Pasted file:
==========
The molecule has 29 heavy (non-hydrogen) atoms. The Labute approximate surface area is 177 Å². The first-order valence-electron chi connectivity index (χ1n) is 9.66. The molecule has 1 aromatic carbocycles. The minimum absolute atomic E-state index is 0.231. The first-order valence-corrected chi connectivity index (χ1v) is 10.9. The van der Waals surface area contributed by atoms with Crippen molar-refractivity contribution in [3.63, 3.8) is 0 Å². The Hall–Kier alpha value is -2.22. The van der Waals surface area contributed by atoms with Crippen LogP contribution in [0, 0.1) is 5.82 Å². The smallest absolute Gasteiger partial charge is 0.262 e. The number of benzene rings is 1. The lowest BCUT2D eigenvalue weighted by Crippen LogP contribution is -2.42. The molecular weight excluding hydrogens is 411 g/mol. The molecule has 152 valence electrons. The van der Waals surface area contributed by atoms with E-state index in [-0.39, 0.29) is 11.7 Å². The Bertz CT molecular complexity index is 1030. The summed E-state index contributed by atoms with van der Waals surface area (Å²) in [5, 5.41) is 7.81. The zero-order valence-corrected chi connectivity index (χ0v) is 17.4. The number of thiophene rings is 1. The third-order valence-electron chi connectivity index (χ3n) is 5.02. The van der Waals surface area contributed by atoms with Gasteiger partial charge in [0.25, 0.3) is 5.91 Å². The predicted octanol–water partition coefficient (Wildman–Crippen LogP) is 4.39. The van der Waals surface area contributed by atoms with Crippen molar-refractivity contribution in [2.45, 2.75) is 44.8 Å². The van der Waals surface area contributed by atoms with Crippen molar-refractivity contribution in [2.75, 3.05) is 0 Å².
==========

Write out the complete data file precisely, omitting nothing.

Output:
The molecule has 29 heavy (non-hydrogen) atoms. The Labute approximate surface area is 177 Å². The first-order valence-electron chi connectivity index (χ1n) is 9.66. The molecule has 1 aromatic carbocycles. The minimum absolute atomic E-state index is 0.231. The first-order valence-corrected chi connectivity index (χ1v) is 10.9. The van der Waals surface area contributed by atoms with Crippen molar-refractivity contribution in [3.63, 3.8) is 0 Å². The Hall–Kier alpha value is -2.22. The van der Waals surface area contributed by atoms with Crippen LogP contribution in [0, 0.1) is 5.82 Å². The smallest absolute Gasteiger partial charge is 0.262 e. The number of benzene rings is 1. The lowest BCUT2D eigenvalue weighted by Crippen LogP contribution is -2.42. The molecular weight excluding hydrogens is 411 g/mol. The molecule has 152 valence electrons. The van der Waals surface area contributed by atoms with E-state index in [-0.39, 0.29) is 11.7 Å². The Bertz CT molecular complexity index is 1030. The summed E-state index contributed by atoms with van der Waals surface area (Å²) in [5, 5.41) is 7.81. The zero-order valence-corrected chi connectivity index (χ0v) is 17.4. The number of thiophene rings is 1. The third-order valence-electron chi connectivity index (χ3n) is 5.02. The van der Waals surface area contributed by atoms with Gasteiger partial charge in [0.25, 0.3) is 5.91 Å². The predicted octanol–water partition coefficient (Wildman–Crippen LogP) is 4.39. The van der Waals surface area contributed by atoms with Crippen molar-refractivity contribution in [2.45, 2.75) is 44.8 Å². The van der Waals surface area contributed by atoms with Crippen molar-refractivity contribution in [2.75, 3.05) is 0 Å².